Mapping the Enlightenment project is a collaboration between researchers based at the University of Athens, the National Archives and the University College London.
Manolis Patiniotis is an Associate Professor at the Department of History and Philosophy of Science, National and Kapodistrian University of Athens. He teaches courses on the history of Scientific Revolution, the history of the sciences during the Enlightenment and the historiography of science and technology. He is the author of the monograph Elements of Natural Philosophy: The Greek scientific thought in the 17th and the 18th centuries (Gutenberg: Athens 2013) and of the paper "Between the local and the global: History of science in the European periphery meets post-colonial studies" (Centaurus 55: 2013). He has also co-authored with Pedro Raposo the article "Beyond fixed geographies: moving localities and the making of knowledge" (Technology and Culture 57: 2016). He is a founding member of the international research group STEP (Science and Technology in the European Periphery).
Eirini is the Digital and Technology Research Lead based in the Research Team at The National Archives. Eirini’s current research interests include digital humanities and digital archiving. She is particularly interested in bringing together methods and theories from a range of disciplines that could essentially contribute to the rethinking of digital, archival and collection-based research. She is also excited about new ideas around the collection, storage, and research of born-digital records. In 2015 she received a doctorate in History of Science from the University of Athens, and has been a visiting scholar at the University of Cambridge and the University of Helsinki, an Associate Research Fellow at Birkbeck, London and Research Fellow at the Research Centre for the humanities in Greece.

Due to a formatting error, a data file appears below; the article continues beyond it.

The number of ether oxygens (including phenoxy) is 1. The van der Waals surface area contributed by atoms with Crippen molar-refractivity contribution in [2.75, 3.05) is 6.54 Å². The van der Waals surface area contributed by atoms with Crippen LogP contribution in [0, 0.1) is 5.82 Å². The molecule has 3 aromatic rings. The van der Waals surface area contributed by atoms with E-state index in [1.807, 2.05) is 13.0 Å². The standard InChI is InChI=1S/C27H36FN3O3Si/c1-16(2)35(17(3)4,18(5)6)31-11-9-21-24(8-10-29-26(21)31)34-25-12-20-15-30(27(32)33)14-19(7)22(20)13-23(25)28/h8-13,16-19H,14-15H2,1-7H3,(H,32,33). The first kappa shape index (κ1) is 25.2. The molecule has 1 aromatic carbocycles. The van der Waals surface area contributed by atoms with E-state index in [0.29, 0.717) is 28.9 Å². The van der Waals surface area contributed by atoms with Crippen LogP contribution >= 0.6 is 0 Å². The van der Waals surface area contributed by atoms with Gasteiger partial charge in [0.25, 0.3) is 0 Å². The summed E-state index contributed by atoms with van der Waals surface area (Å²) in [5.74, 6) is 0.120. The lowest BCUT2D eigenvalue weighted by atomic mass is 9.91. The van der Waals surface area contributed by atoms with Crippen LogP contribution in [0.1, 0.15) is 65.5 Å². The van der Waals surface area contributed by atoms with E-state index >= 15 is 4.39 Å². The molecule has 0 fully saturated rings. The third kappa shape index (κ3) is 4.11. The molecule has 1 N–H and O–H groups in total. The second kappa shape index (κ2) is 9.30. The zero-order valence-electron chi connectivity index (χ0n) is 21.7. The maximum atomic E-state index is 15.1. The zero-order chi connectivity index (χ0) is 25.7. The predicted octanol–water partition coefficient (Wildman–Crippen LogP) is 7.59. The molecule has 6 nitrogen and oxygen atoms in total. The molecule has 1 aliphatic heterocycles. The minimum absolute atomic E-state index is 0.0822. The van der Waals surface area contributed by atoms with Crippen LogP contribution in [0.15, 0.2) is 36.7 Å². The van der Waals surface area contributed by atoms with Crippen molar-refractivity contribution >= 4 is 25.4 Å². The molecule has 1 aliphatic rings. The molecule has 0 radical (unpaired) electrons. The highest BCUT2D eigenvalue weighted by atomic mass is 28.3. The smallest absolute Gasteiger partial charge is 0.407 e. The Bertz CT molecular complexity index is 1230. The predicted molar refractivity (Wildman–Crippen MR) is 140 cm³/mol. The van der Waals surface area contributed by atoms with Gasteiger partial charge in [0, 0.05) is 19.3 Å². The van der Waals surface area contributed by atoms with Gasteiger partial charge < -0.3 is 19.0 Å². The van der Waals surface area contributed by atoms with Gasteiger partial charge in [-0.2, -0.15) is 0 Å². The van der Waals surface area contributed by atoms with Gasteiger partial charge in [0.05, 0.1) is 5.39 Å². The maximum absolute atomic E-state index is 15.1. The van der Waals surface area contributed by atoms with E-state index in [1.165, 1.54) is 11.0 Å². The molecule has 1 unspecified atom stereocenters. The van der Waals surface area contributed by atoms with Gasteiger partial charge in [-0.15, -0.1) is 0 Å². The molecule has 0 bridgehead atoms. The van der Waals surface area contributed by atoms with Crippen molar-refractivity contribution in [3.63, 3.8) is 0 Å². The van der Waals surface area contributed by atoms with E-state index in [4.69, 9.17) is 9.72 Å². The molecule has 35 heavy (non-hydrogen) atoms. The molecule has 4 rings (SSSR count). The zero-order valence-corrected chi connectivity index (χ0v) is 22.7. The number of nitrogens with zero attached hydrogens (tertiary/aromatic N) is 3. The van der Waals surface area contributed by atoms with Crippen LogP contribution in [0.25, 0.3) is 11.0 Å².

Vassilis Routsis is the Research Associate for the UK Data Service at the UCL Department of Information Studies. His research interests lie between the boundaries of social sciences, humanities and computer science. He currently works on UK flow census data, digital mapping and data visualisation. He has also worked on projects concerned with privacy and information security. He is particularly interested in studying the societal and cultural impact of modern technology as well as utilising the latest technology to seek answers to humanities research questions (Digital Humanities).